For more than a year and a half the armed conflict in Ukraine has touched many in Australia. On 17 July 2014, Malaysia Airlines Flight 17 crashed in the war zone after being hit by a surface-to-air missile. There was a short burst of jubilation by pro-Russian rebels on social media, before it became clear that this was not a military machine but a civilian airliner. All 283 passengers and fifteen crew were killed, including thirty-eight residents of Australia.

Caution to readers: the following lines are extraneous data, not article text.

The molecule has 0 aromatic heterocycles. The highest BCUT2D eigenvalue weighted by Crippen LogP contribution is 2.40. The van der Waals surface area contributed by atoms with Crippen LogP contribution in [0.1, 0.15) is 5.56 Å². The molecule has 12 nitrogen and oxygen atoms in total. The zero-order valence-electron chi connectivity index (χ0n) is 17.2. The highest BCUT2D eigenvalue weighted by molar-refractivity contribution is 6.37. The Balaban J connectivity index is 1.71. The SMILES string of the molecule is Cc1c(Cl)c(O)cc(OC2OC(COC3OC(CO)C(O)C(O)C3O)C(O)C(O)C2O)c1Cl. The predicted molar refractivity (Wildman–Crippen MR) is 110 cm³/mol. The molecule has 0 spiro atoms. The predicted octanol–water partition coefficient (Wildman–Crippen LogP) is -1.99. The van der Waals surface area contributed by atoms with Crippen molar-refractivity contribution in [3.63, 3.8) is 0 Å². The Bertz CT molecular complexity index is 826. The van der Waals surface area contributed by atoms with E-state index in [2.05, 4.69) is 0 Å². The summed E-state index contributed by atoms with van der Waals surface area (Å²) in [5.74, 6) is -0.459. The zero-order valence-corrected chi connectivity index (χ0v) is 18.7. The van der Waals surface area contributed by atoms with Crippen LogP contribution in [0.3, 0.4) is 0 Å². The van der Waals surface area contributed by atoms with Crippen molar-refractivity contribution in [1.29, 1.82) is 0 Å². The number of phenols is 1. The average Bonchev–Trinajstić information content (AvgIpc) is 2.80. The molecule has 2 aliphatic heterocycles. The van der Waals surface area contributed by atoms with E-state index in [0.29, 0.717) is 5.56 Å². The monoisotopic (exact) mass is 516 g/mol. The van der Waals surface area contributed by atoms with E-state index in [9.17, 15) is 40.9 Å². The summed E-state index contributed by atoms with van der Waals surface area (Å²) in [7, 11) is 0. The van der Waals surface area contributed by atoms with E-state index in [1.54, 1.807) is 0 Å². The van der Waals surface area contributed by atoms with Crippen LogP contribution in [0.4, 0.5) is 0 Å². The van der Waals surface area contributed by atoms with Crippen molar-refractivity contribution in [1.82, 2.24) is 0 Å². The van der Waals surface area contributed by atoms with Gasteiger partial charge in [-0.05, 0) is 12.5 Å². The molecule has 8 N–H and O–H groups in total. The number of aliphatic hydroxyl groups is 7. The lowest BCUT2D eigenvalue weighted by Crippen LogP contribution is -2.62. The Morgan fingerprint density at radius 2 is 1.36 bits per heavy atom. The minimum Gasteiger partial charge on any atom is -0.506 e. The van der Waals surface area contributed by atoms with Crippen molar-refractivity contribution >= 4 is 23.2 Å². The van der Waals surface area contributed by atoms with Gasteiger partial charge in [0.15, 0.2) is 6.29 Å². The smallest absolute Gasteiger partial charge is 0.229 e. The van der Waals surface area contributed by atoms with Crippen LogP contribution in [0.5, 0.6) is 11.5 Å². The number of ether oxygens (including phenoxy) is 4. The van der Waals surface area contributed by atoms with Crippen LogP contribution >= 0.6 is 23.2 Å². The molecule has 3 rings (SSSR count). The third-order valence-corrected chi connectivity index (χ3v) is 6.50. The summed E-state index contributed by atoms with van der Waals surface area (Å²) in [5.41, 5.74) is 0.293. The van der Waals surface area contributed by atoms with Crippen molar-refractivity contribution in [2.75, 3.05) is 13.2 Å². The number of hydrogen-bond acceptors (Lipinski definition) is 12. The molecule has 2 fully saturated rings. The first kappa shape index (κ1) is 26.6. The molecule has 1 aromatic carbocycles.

In the aftermath of the MH17 tragedy, expert advice was often partisan. Academic commentators with expertise in Ukrainian history and politics are rare, not only in Australia. Moreover, in a situation where ongoing ethnic strife seems entangled with a 'new cold war' between Russia and 'the West', it is hard to retain analytical distance. Passions also run high because the painful memory of World War II is well alive in the region, expertly exploited by propagandists on all sides. Some analysts – such as Richard Sakwa (reviewed in ABR, November 2014) – have essentially taken Russia's side, blaming the European Union and NATO for the conflict. More mainstream commentary has pointed the finger at Vladimir Putin's imperialist ambitions. Others see it as an ethnic conflict between Russians and Ukrainians, intractable and primordial.